Pink Inside

Ariel Pink isn't afraid to share the details.

“My rent is $1,100, not including utilities.” Animal Collective may have famously boasted of wanting “four walls and adobe slabs” for its members' daughters, but it's that outfit's longtime associate, Ariel Pink, who will straight-up tell you what he pays in rent. “Rent should account for a third of all my income during a given month,” he tells me over the phone. “So I need to earn at least $3,300 every month from music in order to be comfortable. Not there yet.”

In a recent interview with Pink in The Village Voice, writer Mike Powell was struck by how much he appeared to worry about rent, label advances, and having good reviews allegedly “bought and sold.” The surprised article was reflective of Pink's fanbase — indie kids who perhaps frequent an art space but don't want to have to hear what their favorite psychedelic artist needs to survive. Maybe some fans were even a little upset by the notion that their heroes would want to make money at all. “I shouldn't reveal so much in interviews,” Pink confesses over the phone, and he may be right. But it's hard not to think that more psychedelic indie musicians should be this candid.

The crucial distinction between the 31-year-old Pink and his escapist peers is that he's not very good at escaping. A lot of accountability and anxiety — and paying utilities — seeps through on his benchmark new album Before Today (as Ariel Pink's Haunted Graffiti). That makes his music not only more down-to-earth than the legions of four-track artisans working in odd-pop atmospherics and nostalgic effects (see “chillwave,” which Pink is amused to be told he “invented”), but more interesting as well.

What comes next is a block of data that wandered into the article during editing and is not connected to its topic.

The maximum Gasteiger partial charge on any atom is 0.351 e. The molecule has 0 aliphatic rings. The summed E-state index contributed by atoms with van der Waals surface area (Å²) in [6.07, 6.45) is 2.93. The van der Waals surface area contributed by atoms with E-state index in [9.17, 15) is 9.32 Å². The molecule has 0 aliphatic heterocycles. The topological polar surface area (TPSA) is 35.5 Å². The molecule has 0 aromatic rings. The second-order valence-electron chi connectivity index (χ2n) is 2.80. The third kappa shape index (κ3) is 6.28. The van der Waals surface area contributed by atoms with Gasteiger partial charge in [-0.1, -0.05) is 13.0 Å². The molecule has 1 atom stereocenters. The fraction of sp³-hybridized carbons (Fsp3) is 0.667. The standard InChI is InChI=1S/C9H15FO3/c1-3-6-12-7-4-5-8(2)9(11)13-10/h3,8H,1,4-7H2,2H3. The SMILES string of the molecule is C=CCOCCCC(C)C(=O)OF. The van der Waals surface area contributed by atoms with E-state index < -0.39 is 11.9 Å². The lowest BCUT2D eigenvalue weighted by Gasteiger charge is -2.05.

Similar to the way that Pink seems utterly incapable of playing the bullshit mystique dance in interviews (me: “What's your least favorite subject in interviews?” Pink: “Why did you decide to record in a studio, blah blah blah”), his songs refuse to settle for nostalgia points and AM-radio haze alone. Instead, they're filled with tons of tune and groove. Standouts on Today, such “Beverly Kills” and “Round and Round,” evoke a druggy disco in some 1980s movie — it's impressive how Pink seems to effortlessly insert himself into music from the past, like a psych-pop Bill and Ted. When I ask him what band from any era he wishes he could have fronted, he says the Sensational Alex Harvey Band, and, surprisingly, Alice Cooper. (A joke? He also imagines his music as accompaniment for “doing astrophysics.”)

Another galvanizing thing about Before Today is the harsh morality and fear that bubbles under its airy-funk surface. The provocative pleas of “Rape me, castrate me, make me gay” in “Menopause Man” recall Nirvana's most controversial chorus. “Beverly Kills” twists the knife in its title (“I know a guy used to bowl in the league, yeah/He's dancing in the street”), while “L'estat” concerns a widow who drowns her maid when she finds the maid in bed with her gardener. The despondent “Butt-House Blondies” tells of a doomed 16-year-old who “used to care,” but “now all she knows is that she can breed.”

If anyone has told pulp fiction like this before, it's never been on AM nostalgia records (or Animal Collective records). Pink hints that his own demons may be closer to home. But as with his music, the allowance of a few personal details doesn't necessarily mean we'll get the whole picture.

“I'm more relaxed these days, though family life is difficult,” he offers near the end of our interview.

“Which of these questions did you like the least?” I ask.

“The rent,” he replies.

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